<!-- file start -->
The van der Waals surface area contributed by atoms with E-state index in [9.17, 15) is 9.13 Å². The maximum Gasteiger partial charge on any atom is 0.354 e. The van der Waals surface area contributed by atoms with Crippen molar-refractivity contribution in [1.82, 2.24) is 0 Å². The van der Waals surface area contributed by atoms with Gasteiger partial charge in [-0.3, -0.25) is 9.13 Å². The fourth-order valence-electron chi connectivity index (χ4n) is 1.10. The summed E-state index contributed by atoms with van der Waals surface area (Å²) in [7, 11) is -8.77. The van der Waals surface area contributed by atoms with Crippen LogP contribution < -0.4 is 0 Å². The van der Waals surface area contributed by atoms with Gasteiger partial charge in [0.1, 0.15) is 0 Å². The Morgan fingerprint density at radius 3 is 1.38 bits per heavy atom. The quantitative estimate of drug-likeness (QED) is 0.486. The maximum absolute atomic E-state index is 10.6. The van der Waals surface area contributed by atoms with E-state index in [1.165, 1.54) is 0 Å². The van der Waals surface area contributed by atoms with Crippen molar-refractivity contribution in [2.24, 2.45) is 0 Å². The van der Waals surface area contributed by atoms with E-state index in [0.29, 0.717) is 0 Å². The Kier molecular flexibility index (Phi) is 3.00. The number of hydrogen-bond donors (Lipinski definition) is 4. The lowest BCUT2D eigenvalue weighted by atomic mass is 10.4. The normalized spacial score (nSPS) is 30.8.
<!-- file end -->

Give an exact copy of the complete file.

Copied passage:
The van der Waals surface area contributed by atoms with E-state index in [9.17, 15) is 9.13 Å². The maximum Gasteiger partial charge on any atom is 0.354 e. The van der Waals surface area contributed by atoms with Crippen molar-refractivity contribution in [1.82, 2.24) is 0 Å². The van der Waals surface area contributed by atoms with Gasteiger partial charge in [-0.3, -0.25) is 9.13 Å². The fourth-order valence-electron chi connectivity index (χ4n) is 1.10. The summed E-state index contributed by atoms with van der Waals surface area (Å²) in [7, 11) is -8.77. The van der Waals surface area contributed by atoms with Crippen LogP contribution < -0.4 is 0 Å². The van der Waals surface area contributed by atoms with Gasteiger partial charge in [0.1, 0.15) is 0 Å². The Morgan fingerprint density at radius 3 is 1.38 bits per heavy atom. The quantitative estimate of drug-likeness (QED) is 0.486. The maximum absolute atomic E-state index is 10.6. The van der Waals surface area contributed by atoms with E-state index in [1.165, 1.54) is 0 Å². The van der Waals surface area contributed by atoms with Crippen molar-refractivity contribution in [2.24, 2.45) is 0 Å². The van der Waals surface area contributed by atoms with E-state index in [0.29, 0.717) is 0 Å². The Kier molecular flexibility index (Phi) is 3.00. The number of hydrogen-bond donors (Lipinski definition) is 4. The lowest BCUT2D eigenvalue weighted by atomic mass is 10.4. The normalized spacial score (nSPS) is 30.8.